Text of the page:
the story: FDR develops a relationship with his fifth-cousin while entertaining British monarchs struggling with public relations problems.
what it's all about: It's a terrible shame that Hyde Park on Hudson was allowed to slip out of general awareness so easily. Bill Murray gives one of his few non-Bill Murray performances, which is to say he builds a performance, a character, other than Bill Murray. Now, Bill Murray being Bill Murray is usually a reliable source of entertainment, but it also creates a situation where the actor becomes highly underrated as a performer. This is what happened after his '80s boom, which stretched into the early '90s: like Robin Williams, it wasn't until he underwent a dramatic twist in the '00s that critics started taking Murray seriously again. You can pinpoint Lost in Translation, his melancholic study of jaded celebrity, as the turning point, and yet, all it really meant was that audiences continued to not really care about him anymore, and that critics did. (It was the same with Williams, who at least had been alternating serious and comedic roles all along, culminating in Good Will Hunting, at which point it seemed okay to forget he existed.)
What's ironic about all of this, in relation to Hyde Park, is that Murray's take on FDR is a complete revelation for reasons beyond Murray's performance. In a lot of ways, Hyde Park is a better version of the Oscar-winning The King's Speech, from a mere two years earlier. This was a fawning, unconvincing attempt to dramatize how poor King George got over his speech impediment and rallied the British against the Nazis. This was incredible for any number of reasons, not the least because history records Churchill as the lion of that cause, with nothing in King's Speech remotely contradicting it. Really, it was one long piece of propaganda, trying to justify continuing fascination with an increasingly irrelevant monarchy.
Where Hyde Park gets it right is making George and Elizabeth human rather than a bunch of movie stars gamely trying to hoodwink the audience. The fact that neither of the actors playing them are household names, where the ones playing Roosevelt and the two women in the spotlight around him (Murray, Laura Linney as the fifth-cousin, and Olivia Williams as Eleanor), none of whom resort to caricatures (the best thing about King's Speech is Geoffrey Rush being Geoffrey Rush, which is always a winning formula), are, goes to sort of prove the point. This is an intimate piece of history.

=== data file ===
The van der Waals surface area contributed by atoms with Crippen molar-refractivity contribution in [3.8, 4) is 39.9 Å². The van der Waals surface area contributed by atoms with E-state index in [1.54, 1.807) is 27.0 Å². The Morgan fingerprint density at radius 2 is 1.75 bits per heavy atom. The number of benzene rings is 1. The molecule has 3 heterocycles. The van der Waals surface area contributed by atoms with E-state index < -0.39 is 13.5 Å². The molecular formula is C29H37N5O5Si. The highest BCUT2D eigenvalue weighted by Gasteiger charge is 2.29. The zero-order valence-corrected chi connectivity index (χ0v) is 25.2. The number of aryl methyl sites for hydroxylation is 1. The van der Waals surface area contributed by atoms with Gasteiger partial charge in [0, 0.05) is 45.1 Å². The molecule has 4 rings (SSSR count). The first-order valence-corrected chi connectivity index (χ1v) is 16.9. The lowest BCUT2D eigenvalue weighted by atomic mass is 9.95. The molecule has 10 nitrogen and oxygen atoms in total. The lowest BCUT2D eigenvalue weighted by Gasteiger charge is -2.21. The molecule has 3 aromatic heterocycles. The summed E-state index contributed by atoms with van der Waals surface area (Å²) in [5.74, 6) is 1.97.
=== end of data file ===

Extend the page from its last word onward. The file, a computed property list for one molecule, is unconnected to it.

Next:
Granted, there's much dispute as to how factual it is. The fifth-cousin wrote about this affair in letters that didn't circulate for decades, and the characterization of Eleanor is called suspect, too, but the effect is itself a revelation: whether or not it's true, it still humanizes Roosevelt. There's this popular image of the polio-stricken president as superman, both for his New Deal and the way he handled WWII, along the way serving a historic three terms and being elected to four. Yet for all that, it's uncanny that he's all but dominated by his mother in this movie. Who knew?
It's that kind of insight that makes Hyde Park a truly winning experience, its leisurely pace, the way it not only contradicts everything we know about Murray, but also makes him almost incidental to the movie itself, which is narrated by Linney, who for whatever reason has fallen out of favor in Hollywood and with critics. Both of them further strong cases for already-stellar careers in this movie.
Right now there's a big struggle about the importance of seeming important in movies. I guess it mostly depends on whether or not it strikes the right note, whatever that means. I think most of why Hyde Park had to be downplayed was because King's Speech had already covered some of this territory and had gotten plenty of awards glitz for it. Critics couldn't very well admit that just a few years later someone did it better, and quite handily. They like to say bombast kills subtlety, but when it comes to which is bombastic and which is subtle, I think of the two, Hyde Park makes a good case for what truly merits applause.
Reduce it only to Murray's revelatory performance if you must. But on that score alone, Hyde Park on Hudson deserves much more attention than it's gotten.